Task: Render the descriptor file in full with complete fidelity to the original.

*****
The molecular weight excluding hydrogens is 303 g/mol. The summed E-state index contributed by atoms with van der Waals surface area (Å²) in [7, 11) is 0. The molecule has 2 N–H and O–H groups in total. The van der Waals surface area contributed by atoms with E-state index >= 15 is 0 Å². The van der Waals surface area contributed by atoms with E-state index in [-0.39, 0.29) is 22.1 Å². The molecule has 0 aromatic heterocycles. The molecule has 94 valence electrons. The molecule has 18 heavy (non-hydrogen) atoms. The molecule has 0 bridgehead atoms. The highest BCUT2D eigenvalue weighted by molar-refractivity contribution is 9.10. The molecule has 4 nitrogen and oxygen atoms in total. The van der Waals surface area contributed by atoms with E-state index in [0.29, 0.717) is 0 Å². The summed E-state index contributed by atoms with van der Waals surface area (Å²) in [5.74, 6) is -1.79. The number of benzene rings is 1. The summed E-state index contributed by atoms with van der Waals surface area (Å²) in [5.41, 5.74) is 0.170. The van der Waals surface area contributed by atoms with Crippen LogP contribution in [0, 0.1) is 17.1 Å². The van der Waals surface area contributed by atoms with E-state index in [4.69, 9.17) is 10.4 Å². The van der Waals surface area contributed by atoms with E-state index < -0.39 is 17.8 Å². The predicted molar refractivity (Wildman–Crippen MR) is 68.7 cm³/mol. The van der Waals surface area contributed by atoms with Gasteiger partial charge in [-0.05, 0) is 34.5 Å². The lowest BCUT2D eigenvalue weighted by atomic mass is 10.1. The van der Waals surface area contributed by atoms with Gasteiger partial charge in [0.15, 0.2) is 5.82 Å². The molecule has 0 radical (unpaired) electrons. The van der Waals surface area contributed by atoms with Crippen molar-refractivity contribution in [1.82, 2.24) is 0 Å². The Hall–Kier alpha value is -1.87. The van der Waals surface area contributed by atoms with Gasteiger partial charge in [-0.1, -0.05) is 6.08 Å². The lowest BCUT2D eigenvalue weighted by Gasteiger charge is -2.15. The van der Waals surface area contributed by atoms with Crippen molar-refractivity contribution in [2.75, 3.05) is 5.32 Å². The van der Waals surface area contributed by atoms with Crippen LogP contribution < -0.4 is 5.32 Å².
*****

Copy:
The molecular weight excluding hydrogens is 303 g/mol. The summed E-state index contributed by atoms with van der Waals surface area (Å²) in [7, 11) is 0. The molecule has 2 N–H and O–H groups in total. The van der Waals surface area contributed by atoms with E-state index >= 15 is 0 Å². The van der Waals surface area contributed by atoms with E-state index in [-0.39, 0.29) is 22.1 Å². The molecule has 0 aromatic heterocycles. The molecule has 94 valence electrons. The molecule has 18 heavy (non-hydrogen) atoms. The molecule has 0 bridgehead atoms. The highest BCUT2D eigenvalue weighted by molar-refractivity contribution is 9.10. The molecule has 4 nitrogen and oxygen atoms in total. The van der Waals surface area contributed by atoms with E-state index in [0.29, 0.717) is 0 Å². The summed E-state index contributed by atoms with van der Waals surface area (Å²) in [5.74, 6) is -1.79. The number of benzene rings is 1. The summed E-state index contributed by atoms with van der Waals surface area (Å²) in [5.41, 5.74) is 0.170. The van der Waals surface area contributed by atoms with Crippen LogP contribution in [0, 0.1) is 17.1 Å². The van der Waals surface area contributed by atoms with E-state index in [4.69, 9.17) is 10.4 Å². The van der Waals surface area contributed by atoms with E-state index < -0.39 is 17.8 Å². The predicted molar refractivity (Wildman–Crippen MR) is 68.7 cm³/mol. The van der Waals surface area contributed by atoms with Gasteiger partial charge in [-0.05, 0) is 34.5 Å². The lowest BCUT2D eigenvalue weighted by atomic mass is 10.1. The van der Waals surface area contributed by atoms with Gasteiger partial charge in [0.15, 0.2) is 5.82 Å². The molecule has 0 radical (unpaired) electrons. The van der Waals surface area contributed by atoms with Crippen molar-refractivity contribution in [1.82, 2.24) is 0 Å². The Hall–Kier alpha value is -1.87. The van der Waals surface area contributed by atoms with Gasteiger partial charge in [-0.1, -0.05) is 6.08 Å². The lowest BCUT2D eigenvalue weighted by Gasteiger charge is -2.15. The van der Waals surface area contributed by atoms with Crippen molar-refractivity contribution in [2.75, 3.05) is 5.32 Å². The van der Waals surface area contributed by atoms with Crippen LogP contribution < -0.4 is 5.32 Å².